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New Drug Helps Nearly 80% Of Patients With Hepatitis-C Achieve ‘Viral Cure’

Natalie Bzowej, MD

Researcher Natalie Bzowej, MD

The drug Incivek, when given in combination with two other medications, can dramatically increase the chances of people chronically infected with untreated genotype 1 hepatitis C virus achieving a viral cure. That is the finding of a study published in the June 23rd issue of the New England Journal of Medicine.

“This marks a turning point in the treatment of hep C,” says Natalie Bzowej, MD, a liver disease specialist at California Pacific Medical Center in San Francisco – part of the Sutter Health network – and one of the investigators on the trial. “Right now we can cure less than half the people in the US with hep C, but this new medication – and the recent FDA approval of it – means we can hopefully increase that number to closer to 80 percent.”

The results stem from a Phase 3, randomized, double-blind, placebo-controlled study, considered the gold standard for clinical research. The team followed 1,095 people infected with genotype 1 chronic hepatitis C virus (HCV) – the most common form of the virus in the US and Europe – who had not previously been treated for the disease.

Patients were assigned to different treatment groups. One group was given pegylated-interferon and ribavirin alone for 48 weeks; the other group was given a course of Incivek for 8 or 12 weeks, in combination with the other two medications, followed by a course of pegylated-interferon and ribavirin alone for 12 or 24 weeks. The treatment period for Incivek was no more than 12 weeks and the total time for patients on the combination therapy was either 24 or 48 weeks.

In the group treated with pegylated-interferon and ribavirin alone, 44 percent of patients achieved what is called a sustained viral response (SVR) – defined as having undetectable levels of HCV 24 weeks after the last treatment – effectively a viral cure. However, in the group treated with pegylated-interferon, ribavirin and Incivek, 79 percent of patients achieved SVR.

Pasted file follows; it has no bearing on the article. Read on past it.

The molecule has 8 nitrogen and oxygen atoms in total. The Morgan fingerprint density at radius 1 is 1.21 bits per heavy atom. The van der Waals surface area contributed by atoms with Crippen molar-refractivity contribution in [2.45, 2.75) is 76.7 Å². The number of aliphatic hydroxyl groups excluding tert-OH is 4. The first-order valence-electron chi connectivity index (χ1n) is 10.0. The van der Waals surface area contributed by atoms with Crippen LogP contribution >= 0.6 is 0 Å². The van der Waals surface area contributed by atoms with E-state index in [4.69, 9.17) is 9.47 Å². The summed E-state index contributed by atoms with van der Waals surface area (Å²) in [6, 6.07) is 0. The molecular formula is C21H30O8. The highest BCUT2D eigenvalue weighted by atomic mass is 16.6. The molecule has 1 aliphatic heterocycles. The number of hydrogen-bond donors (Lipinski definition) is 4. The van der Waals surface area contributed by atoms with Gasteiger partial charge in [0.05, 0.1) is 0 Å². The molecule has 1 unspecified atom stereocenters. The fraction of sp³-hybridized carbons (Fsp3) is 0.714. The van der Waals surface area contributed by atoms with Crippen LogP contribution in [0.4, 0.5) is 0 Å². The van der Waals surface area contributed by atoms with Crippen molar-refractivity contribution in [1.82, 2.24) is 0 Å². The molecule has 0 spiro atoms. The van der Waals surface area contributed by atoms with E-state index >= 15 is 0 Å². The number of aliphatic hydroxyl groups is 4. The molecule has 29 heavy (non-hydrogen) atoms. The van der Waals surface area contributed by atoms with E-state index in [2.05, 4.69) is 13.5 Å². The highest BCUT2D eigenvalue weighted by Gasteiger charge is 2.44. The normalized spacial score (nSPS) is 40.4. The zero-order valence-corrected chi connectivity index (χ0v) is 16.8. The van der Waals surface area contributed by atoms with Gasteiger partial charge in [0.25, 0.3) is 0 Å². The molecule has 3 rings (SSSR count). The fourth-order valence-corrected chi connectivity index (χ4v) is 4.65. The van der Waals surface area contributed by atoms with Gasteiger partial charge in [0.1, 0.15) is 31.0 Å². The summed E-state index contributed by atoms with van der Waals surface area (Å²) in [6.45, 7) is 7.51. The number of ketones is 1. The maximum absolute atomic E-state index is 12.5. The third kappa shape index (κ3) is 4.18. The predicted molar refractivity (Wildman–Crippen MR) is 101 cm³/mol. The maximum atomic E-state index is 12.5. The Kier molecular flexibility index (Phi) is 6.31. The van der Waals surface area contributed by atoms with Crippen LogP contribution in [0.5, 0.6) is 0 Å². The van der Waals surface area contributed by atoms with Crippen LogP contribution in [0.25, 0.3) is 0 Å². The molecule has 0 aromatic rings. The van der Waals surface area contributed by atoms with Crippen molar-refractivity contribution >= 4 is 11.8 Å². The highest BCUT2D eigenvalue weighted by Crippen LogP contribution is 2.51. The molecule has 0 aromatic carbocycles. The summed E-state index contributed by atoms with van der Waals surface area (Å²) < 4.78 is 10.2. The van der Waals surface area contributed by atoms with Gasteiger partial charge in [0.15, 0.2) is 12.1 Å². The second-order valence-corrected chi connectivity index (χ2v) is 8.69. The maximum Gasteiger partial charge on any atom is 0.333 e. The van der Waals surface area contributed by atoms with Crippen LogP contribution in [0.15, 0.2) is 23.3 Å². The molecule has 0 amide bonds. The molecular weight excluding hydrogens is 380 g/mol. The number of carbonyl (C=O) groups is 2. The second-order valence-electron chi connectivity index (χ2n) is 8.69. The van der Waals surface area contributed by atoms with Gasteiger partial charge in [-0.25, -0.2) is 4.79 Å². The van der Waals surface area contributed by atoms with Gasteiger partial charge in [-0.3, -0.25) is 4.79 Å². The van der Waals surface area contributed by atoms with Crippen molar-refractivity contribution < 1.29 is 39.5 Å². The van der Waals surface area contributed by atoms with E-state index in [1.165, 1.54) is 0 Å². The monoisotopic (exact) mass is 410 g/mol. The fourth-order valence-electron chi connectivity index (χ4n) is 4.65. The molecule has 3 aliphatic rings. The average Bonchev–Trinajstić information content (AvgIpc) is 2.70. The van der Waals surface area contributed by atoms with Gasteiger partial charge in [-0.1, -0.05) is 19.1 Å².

“Hepatitis C can lead to liver failure, cancer, even death,” says Bzowej. “In the past the best we could offer patients was a year of treatment that resulted in a cure for fewer than half of them. Many patients had to drop out of treatment because the side-effects of the drugs are so toxic. For many of those who failed treatment their only real option was to get a liver transplant. This new drug means we can significantly increase the number of patients who are cured, and reduce the number who need to go on the transplant waiting list.”

Another advantage to the Incivek-combination thereapy was that more than 60 percent of those treated for the first time were able to complete the treatment within 24 weeks. That is less than half the time of the current treatment regimen.

Incivek is a pill that is taken three times daily. It is a protease inhibitor and works by blocking an enzyme that the hep C virus needs to make copies of itself inside the body. Incivek is made by Vertex Pharmaceuticals Inc. and was recently approved by the FDA. Side effects of the medications include skin rashes, anemia, fatigue, itching, nausea, diarrhea, vomiting, and taste changes.

Hepatitis C is a liver disease that affects almost four million Americans, 75 percent of whom do not know they are infected. In its early stages it displays no symptoms and often by the time it is detected it has caused liver damage. Hep C, which is four times more common in the US than HIV, is the leading cause of liver transplantation in the US and is estimated to play a role in 4,600 to 12,000 deaths every year.

Dr. Bzowej and several of the other researchers involved in this study received consulting fees and grants from Vertex and other pharmaceutical companies.

Material adapted from California Pacific Medical Center.

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